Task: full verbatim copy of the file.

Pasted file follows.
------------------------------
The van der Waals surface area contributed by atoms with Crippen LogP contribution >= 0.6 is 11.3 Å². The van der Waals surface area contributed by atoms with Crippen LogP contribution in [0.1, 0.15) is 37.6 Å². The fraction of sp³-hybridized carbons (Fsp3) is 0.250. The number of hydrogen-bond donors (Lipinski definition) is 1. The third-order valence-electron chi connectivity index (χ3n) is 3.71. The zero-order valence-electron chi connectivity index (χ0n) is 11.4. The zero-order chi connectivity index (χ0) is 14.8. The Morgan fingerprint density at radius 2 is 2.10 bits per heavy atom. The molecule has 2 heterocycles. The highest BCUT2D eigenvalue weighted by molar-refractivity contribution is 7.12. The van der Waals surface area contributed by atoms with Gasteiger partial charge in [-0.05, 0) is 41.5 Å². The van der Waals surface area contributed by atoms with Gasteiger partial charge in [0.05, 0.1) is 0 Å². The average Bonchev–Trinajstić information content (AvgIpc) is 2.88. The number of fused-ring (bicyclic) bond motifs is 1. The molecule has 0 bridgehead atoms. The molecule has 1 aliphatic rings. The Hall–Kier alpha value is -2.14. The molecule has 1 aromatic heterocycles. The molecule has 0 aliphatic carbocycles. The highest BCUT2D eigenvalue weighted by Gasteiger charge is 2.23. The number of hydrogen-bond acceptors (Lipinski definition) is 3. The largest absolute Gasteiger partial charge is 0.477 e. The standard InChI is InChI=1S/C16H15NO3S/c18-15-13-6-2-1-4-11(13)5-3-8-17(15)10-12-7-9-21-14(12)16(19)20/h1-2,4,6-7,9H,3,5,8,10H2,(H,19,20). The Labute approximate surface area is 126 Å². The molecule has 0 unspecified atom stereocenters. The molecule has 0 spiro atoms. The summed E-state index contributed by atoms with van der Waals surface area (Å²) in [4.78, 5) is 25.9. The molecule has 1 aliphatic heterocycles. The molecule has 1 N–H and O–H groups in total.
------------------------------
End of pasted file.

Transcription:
The van der Waals surface area contributed by atoms with Crippen LogP contribution >= 0.6 is 11.3 Å². The van der Waals surface area contributed by atoms with Crippen LogP contribution in [0.1, 0.15) is 37.6 Å². The fraction of sp³-hybridized carbons (Fsp3) is 0.250. The number of hydrogen-bond donors (Lipinski definition) is 1. The third-order valence-electron chi connectivity index (χ3n) is 3.71. The zero-order valence-electron chi connectivity index (χ0n) is 11.4. The zero-order chi connectivity index (χ0) is 14.8. The Morgan fingerprint density at radius 2 is 2.10 bits per heavy atom. The molecule has 2 heterocycles. The highest BCUT2D eigenvalue weighted by molar-refractivity contribution is 7.12. The van der Waals surface area contributed by atoms with Gasteiger partial charge in [-0.05, 0) is 41.5 Å². The van der Waals surface area contributed by atoms with Gasteiger partial charge in [0.05, 0.1) is 0 Å². The average Bonchev–Trinajstić information content (AvgIpc) is 2.88. The number of fused-ring (bicyclic) bond motifs is 1. The molecule has 0 bridgehead atoms. The molecule has 1 aliphatic rings. The Hall–Kier alpha value is -2.14. The molecule has 1 aromatic heterocycles. The molecule has 0 aliphatic carbocycles. The highest BCUT2D eigenvalue weighted by Gasteiger charge is 2.23. The number of hydrogen-bond acceptors (Lipinski definition) is 3. The largest absolute Gasteiger partial charge is 0.477 e. The standard InChI is InChI=1S/C16H15NO3S/c18-15-13-6-2-1-4-11(13)5-3-8-17(15)10-12-7-9-21-14(12)16(19)20/h1-2,4,6-7,9H,3,5,8,10H2,(H,19,20). The Labute approximate surface area is 126 Å². The molecule has 0 unspecified atom stereocenters. The molecule has 0 spiro atoms. The summed E-state index contributed by atoms with van der Waals surface area (Å²) in [4.78, 5) is 25.9. The molecule has 1 aliphatic heterocycles. The molecule has 1 N–H and O–H groups in total.